The rise of digital payment systems has brought the blockchain into the public consciousness. But can blockchain be used to aid supply chain transparency?
Just shy of ten years ago, technological innovation and the supply chain might have been considered strange bedfellows. Now they go hand in hand. But as technology advances at an ever-increasing rate, it makes sense that supply chains the world-over are also becoming increasingly complex as a consequence.
However despite the numerous advantages brought about by this envelope-pushing, we must remain vigilant and alert to the increased risks such new avenues afford us.
Recent years have seen a rise in both the adoption and implementation of digital payment systems and so-called “crypto currencies”. Such innovations in payments have removed the need for traditional, physical currency, as well as the bricks and mortar institutions that process them.
Bitcoin – A New Way to Pay
Bitcoin is but one example that’s fast revolutionising the payment industry. Bitcoin is a digital currency that’s been heralded as both an innovator and disruptor in yearly tech trend reports.
Bitcoin is effectively a peer-to-peer system. Its users can carry out transactions without the need for a middleman, but all activity is recorded and verified by the blockchain. Think of blockchain as a ledger and you’re halfway there.
Bitcoin has given the blockchain an early success with its 15+ million bitcoins already in circulation. But with a limit of 300,000 transactions per day (a ceiling that’s fast-approaching), we have to wonder – is there a future for a digital distributed database format?
It’s worth noting that the blockchain isn’t owned or operated by a singular body – hereby distinguishing it from a conventional ledger system. Instead, each network node stores its own copy of the blockchain, so whenever a transaction is made it is first recorded in one place, before being transmitted to other nodes that make up the database.
The “block” comes from the name given to accepted transactions. The system checks approximately six times per hour for new ledger activity, and to determine if a bitcoin amount has been spent.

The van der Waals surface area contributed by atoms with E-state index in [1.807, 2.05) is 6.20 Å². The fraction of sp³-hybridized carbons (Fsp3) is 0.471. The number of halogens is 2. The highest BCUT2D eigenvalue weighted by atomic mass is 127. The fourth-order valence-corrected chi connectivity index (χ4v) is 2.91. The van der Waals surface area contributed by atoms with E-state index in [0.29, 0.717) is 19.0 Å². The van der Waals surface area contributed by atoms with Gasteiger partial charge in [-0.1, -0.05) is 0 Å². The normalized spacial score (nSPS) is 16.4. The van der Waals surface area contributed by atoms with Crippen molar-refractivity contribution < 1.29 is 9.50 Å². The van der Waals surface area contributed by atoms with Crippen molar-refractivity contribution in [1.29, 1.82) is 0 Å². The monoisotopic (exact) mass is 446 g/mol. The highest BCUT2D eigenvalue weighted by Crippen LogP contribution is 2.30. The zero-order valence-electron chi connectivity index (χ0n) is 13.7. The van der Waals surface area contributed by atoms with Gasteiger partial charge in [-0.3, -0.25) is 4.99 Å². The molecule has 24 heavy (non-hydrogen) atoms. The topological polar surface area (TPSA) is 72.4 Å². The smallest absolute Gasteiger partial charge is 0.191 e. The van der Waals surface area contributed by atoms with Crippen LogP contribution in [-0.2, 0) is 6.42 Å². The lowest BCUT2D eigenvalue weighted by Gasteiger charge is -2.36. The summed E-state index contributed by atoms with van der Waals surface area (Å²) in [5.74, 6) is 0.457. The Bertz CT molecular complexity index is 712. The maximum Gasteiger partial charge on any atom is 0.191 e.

Blockchain – Bigger than Bitcoin?
Putting bitcoin’s reliance on the blockchain aside for a moment, various figures have spoken out about its potential to transform not just payment systems, but improve the delivery of services and assure the supply chain of goods.
Nothing if not an encouraging sign, a report from Mark Walport, the UK Government’s Chief Scientific Advisor, made proposals that the Government itself should explore applications for the burgeoning technology.
Walport said: “Distributed ledger technologies have the potential to help governments to collect taxes, deliver benefits, issue passports, record land registries, assure the supply chain of goods and generally ensure the integrity of government records and services.”
Records ultimately lie at the crux of the blockchain. So a technology that serves as an incorruptible ledger, and one that can trace each and every interaction, could prove extremely valuable in areas where accountability is key.
Gordon Donovan, Procurement & Supply Chain Manager for Metro Trains, has previously been quoted on Procurious suggesting the development of a ‘supplier wiki’ in order to build knowledge of the entire supply chain.
Blockchain technology could indeed be used to increase transparency, but there would be considerable work required in advance of opening this up, thanks in no small part to the highly complex nature of organisational supply chains and the numerous suppliers involved.
A Chain is Only as Strong as the Weakest Link
If this reliance on blockchain is going to come to pass, more work needs to be done around trust and security – a fact that hasn’t gone unnoticed by bitcoin’s most vocal critics.
With high visibility services like Twitter, the BBC, and both the global networks for Xbox and PlayStation, all being taken offline by distributed denial-of-service (DDoS) attacks, what crippling effect would such activities have on the blockchain?
Moreover it wouldn’t be too much of leap to suggest vulnerabilities could lead to ‘botnets’ taking control of nodes to reveal the identities of the parties involved in transactions.
But is all of this worry warranted? It would certainly seem so if the letter penned by bitcoin’s high priests is anything to by. The open letter informed the community at large of an action plan to reach a consensus on improving bitcoin security.
“We have worked on bitcoin scaling for years while safeguarding the network’s core features of decentralisation, security, and permissionless innovation” – it began.
“We’re committed to ensuring the largest possible number of users benefit from bitcoin, without eroding these fundamental values.”
In order to achieve these aims, 30-plus bitcoin developers organised two workshops (in Montreal and Hong Kong respectively) to try and carve out a scalable path for the cryptocurrency’s future.
If we’re not looking for a repeat of the Silk Road scandal, let’s just hope they came up with a solution…
Is it possible for blockchain and bitcoin technology to transform the future of digital payments and aid supply chain transparency? Let me know your thoughts.